Denis Goldberg, who died recently at age 87, was an early hero of the anti-apartheid movement. A member of the military wing of the African National Congress, he was arrested in a police raid at the group’s hideout near Johannesburg in 1963 and prosecuted for sabotage alongside Nelson Mandela. The youngest and only white defendant convicted, he was sentenced to four life terms in prison.
But his obituaries last week largely ignored one of the most fascinating episodes in Goldberg’s life, an agonizing moral choice he was forced to make after 22 years behind bars — the kind of enormous, freighted, painful decision that ordinary people are rarely called upon to make outside of movies and novels.
The choice was this: In early 1985, two decades into his prison term, South African authorities came to him with a proposal. They would allow him to leave prison a free man, immediately. But in return he would have to renounce violence.
That may not seem like a very onerous condition, but in the context of the raging liberation struggle being waged by the ANC against racism and white minority rule, it posed a colossal dilemma. Many people — including Goldberg and Mandela — believed that years of nonviolence had failed, and that apartheid could not be defeated without armed struggle; to this day, many historians say the South African government would have endured much longer without it.
Mandela believed so strongly in armed resistance that when he was offered conditional amnesty at the same time as Goldberg, he refused it, opting to remain in Cape Town’s Pollsmoor Prison rather than renounce violence. “I cannot sell my birthright, nor am I prepared to sell the birthright of the people, to be free,” Mandela said in a statement reported around the world.
So Goldberg had to decide: Would he make a sacrifice like the one made by the movement’s leader, or would he secure his own release and reclaim his own life while still in his early 50s?
After “days and nights” of wrestling with the issues, he chose release, becoming the highest profile ANC prisoner to accept the offer. He promised not to plan, instigate or participate in violence for political ends, and, in late February 1985, two weeks after Mandela refused the offer, Goldberg was taken from his whites-only prison to a plane that flew him out of the country. “I hope my comrades understand why I signed,” he told reporters. He also said, “I know this was selfish.” And when asked about those who had refused the offer, he said simply: “I’m not as strong as they are.”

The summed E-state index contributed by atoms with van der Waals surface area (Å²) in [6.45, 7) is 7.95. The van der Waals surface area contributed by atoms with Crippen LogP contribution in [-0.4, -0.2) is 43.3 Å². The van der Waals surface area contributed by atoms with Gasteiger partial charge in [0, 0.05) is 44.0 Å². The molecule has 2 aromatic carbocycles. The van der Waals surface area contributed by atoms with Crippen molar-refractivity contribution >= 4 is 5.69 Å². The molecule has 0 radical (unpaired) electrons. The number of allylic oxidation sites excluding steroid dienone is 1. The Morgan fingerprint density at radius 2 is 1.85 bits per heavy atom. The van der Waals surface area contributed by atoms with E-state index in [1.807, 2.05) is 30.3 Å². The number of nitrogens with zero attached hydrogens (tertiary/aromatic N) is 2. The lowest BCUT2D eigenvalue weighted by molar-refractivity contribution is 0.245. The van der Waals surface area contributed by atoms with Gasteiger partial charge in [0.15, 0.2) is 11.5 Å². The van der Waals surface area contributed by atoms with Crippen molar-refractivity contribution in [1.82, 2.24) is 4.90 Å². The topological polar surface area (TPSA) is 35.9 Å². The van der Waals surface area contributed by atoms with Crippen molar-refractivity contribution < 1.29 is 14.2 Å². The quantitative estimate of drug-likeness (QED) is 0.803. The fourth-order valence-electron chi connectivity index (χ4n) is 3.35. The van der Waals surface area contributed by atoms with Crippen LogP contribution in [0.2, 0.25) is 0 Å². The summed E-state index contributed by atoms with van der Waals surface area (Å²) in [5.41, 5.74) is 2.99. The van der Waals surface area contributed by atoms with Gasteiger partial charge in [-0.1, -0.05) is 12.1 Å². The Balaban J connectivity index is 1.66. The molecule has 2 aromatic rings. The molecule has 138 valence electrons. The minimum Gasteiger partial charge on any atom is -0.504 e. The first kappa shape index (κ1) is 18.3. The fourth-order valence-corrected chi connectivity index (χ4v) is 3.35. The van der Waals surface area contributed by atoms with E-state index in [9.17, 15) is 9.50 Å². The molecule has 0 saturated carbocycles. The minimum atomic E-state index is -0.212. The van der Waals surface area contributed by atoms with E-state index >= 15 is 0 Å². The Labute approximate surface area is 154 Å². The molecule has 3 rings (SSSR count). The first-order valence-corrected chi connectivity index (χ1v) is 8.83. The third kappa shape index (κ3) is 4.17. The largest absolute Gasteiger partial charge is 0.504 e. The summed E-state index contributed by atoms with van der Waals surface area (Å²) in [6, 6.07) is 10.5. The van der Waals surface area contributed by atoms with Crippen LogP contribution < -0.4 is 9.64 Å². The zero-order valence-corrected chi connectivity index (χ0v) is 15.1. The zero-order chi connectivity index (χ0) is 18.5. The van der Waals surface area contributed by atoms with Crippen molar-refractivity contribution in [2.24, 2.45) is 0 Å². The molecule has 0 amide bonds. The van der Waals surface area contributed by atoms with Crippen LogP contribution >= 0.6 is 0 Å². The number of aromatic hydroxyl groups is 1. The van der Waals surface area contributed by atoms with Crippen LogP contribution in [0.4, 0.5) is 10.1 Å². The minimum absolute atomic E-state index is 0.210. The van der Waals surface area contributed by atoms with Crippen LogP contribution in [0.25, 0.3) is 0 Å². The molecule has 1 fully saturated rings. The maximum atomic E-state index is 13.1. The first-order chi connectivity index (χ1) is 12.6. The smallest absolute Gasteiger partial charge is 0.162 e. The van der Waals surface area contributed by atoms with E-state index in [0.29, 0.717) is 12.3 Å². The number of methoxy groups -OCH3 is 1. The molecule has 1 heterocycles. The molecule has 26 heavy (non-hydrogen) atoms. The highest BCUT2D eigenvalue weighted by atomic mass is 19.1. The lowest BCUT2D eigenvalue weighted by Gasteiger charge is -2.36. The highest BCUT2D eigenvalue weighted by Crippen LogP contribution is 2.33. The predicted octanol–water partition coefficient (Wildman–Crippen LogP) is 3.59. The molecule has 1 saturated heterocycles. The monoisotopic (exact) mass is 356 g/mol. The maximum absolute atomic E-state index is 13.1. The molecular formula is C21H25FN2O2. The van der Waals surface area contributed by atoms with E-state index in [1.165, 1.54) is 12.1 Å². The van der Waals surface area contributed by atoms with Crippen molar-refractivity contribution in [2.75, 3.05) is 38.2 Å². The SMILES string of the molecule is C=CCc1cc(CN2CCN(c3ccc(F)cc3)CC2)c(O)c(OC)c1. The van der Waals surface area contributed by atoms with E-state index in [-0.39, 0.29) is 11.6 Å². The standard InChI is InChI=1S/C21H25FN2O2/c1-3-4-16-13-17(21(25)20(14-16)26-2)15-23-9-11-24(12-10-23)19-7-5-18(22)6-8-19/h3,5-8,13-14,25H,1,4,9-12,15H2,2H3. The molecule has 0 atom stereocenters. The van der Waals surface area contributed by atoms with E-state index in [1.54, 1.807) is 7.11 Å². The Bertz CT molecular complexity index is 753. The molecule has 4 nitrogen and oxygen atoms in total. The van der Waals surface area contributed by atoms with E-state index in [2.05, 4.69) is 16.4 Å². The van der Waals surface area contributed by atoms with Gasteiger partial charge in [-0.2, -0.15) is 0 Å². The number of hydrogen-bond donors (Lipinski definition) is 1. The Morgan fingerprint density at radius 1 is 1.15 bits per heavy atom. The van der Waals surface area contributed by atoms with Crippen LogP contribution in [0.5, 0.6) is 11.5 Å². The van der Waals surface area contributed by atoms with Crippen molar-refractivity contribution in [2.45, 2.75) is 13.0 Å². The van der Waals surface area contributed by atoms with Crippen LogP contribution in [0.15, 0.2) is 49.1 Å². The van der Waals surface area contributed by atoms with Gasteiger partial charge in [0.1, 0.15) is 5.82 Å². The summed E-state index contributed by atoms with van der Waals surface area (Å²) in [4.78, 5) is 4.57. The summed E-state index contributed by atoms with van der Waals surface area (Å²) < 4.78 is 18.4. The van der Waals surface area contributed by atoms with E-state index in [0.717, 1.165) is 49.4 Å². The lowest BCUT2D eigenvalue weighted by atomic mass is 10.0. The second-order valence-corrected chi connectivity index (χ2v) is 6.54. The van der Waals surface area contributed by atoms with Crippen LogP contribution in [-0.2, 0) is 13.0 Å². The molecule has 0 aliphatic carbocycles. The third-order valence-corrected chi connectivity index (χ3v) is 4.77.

So how are we to view that choice in the light of history? If Mandela’s decision was heroic and principled, was Goldberg’s a betrayal? Was he “selfish,” or merely human? Was he racked later by guilt and self-reproach?
In 2001, Goldberg (no relation) talked to me from London about his thinking. He described his conversion to the anti-apartheid cause as a young communist, his work as a weapons maker (none of his bombs went off, he said) and his arrest at the Liliesleaf farm in Rivonia.
Sent to prison near Pretoria, he said, he lived “under the gallows, literally,” with hangings taking place every week. In the early years, he had to sleep on a thin mat on a hard floor. His barred cell was open to the freezing outdoors. “It’s lonely,” he told me. “There’s no softness in prison, nothing to absorb the banging of steel doors.”
He said he was denied any news of the world for 16 years — no radio, no television, no newspapers. His letters were censored.
He went to prison when his daughter was 8 and his son was 6. They were not allowed to visit for seven years. He told his wife she should see other men, and she did.
Goldberg said he felt that as the sole remaining white prisoner serving a life term, he had become an important symbol of white solidarity with the anti-apartheid struggle. But by the time the amnesty was offered, being a symbol wasn’t enough. He was emotionally weakened, “ragged around the edges.” By the end, he had served 7,904 days.
“I’m not speaking to justify myself. I am trying to tell it as it was. An awful moral choice,” he told me. “I made a choice and I lived with the choice and I got on with my life.”
Goldberg noted that his deal didn’t require him to apologize for his past behavior, and that he continued after his release to work against apartheid, first as a spokesman for the ANC based in London, and later as the founder of an organization working to improve living standards for black South Africans. He forswore violence, but never criticized those who hadn’t. In a 2010 memoir, he said that as he was making his decision, he had received hints from visitors that the ANC leadership would understand and accept his decision to take the amnesty.
“I am a hero to many people,” Goldberg said, adding that ANC leader Oliver Tambo had “greeted me with an embrace” and that he had met with Mandela several times after he became president. But Goldberg acknowledged that when he first got out of prison he was closely cross-examined by the ANC national executive in Lusaka about his controversial decision. Some people understood; some did not.
“Was I right or wrong? I don’t know,” he said. “I think individuals have to do what they can do and I think they should accept their limits. For me, the moral issue is did I fight apartheid? Did I fight it to the limit of my abilities? I say yes.”
Of course, we’d all like to be Nelson Mandela, with the fortitude to always make selfless choices. But most of us are mortals, complicated and often conflicted, generally well-meaning, each with our principles but each with our breaking points too.
Denis Goldberg devoted his life to a righteous cause and made 22 years of heartbreaking sacrifice on its behalf before reaching his breaking point. For that, he is a hero to me.